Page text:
- The Washington Times - Wednesday, June 8, 2016

The Republicans have passed judgment: Things are pretty tense inside the Democratic Party as the heavyweights figure out how to spin the nomination tussle between Hillary Clinton and Sen. Bernard Sanders, who is not quite ready to conveniently exit, stage left, from the 2016 presidential race.

As press and pundits speculate over his visit Thursday with President Obama, the tenacious Mr. Sanders plans a massive “Future to Believe In” rally in the nation’s capital later in the day; C-SPAN already plans coverage at 7 p.m. EDT. The sword-rattling and political posturing could continue all the way to the Democratic convention next month — or maybe not. We’ll see.

In contrast, the Republican Party has now shifted into serious and productive planning for its own convention — described as a “united event” for 50,000 enthusiastic attendees, 15,000 cranky journalists, 2,470 delegates, 2,302 alternate delegates and 120 staffers.

“As recently as two months ago, Democrats and the national media were crowing in anticipation of a bare-knuckle floor fight at the Republican convention over our party’s nomination, and now the shoe’s on the other foot,” says Republican National Committee chief strategist and communications director Sean Spicer. “Democrats appear to be taking their fight all the way to Philadelphia, while we remain smoothly on track for a unified event and great show in Cleveland, where we’ll nominate Donald J. Trump as the next president of the United States.”

And there you go. Voters themselves can chime in on what should be included in the Republican Party platform that will be crafted at the convention. Consult this new official website: Platform.gop.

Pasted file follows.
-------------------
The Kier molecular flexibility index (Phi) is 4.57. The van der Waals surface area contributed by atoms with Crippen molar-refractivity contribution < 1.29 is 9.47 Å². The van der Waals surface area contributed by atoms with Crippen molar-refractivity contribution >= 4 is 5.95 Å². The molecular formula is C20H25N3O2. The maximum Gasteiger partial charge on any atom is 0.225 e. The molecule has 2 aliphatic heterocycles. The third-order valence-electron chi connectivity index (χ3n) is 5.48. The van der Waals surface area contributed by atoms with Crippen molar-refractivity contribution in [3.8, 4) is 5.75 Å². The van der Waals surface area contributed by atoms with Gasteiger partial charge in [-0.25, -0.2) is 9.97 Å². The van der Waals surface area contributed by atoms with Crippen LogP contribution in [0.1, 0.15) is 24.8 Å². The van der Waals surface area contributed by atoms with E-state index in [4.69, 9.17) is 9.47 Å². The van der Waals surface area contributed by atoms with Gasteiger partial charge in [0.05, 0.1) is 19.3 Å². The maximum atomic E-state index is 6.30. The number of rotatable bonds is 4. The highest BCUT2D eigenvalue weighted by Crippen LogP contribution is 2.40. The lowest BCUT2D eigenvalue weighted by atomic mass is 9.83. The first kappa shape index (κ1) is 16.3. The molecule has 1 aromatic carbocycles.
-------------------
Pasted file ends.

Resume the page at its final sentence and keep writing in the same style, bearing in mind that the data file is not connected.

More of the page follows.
NOW THERE’S A THOUGHT

Hillary Clinton has won enough delegates to clinch the Democratic nomination for president, effectively crushing Bernie Sanders’ historic bid to become America’s first Jewish president,” notes Heat Street political analyst Andrew Stiles, who adds, “Looks like Bernie will have to wait at least another four years for another shot at history, assuming Hillary Clinton is not indicted for mishandling state secrets and endangering national security via her private email server.”

LADIES DAY ON THE CAMPAIGN TRAIL

A unique form of broadcast sexism surfaced this week during the coverage of the California primaries and Hillary Clinton’s bid to become the first woman to win a major party presidential nomination.

An extensive new Media Research Center analysis finds the “Big Three” broadcast networks organized their coverage to ensure that Mrs. Clinton’s campaign was almost entirely reported by female correspondents, while the GOP race was largely reported by male correspondents, according to Rich Noyes, research director for the conservative press watchdog.

Analysts reviewed 950 news stories that aired on ABC, CBS and NBC about the presidential campaign from Jan. 1 to June 7. On-air correspondents were almost equally divided between male and female: Men reported 487 stories, women correspondents reported 463 stories.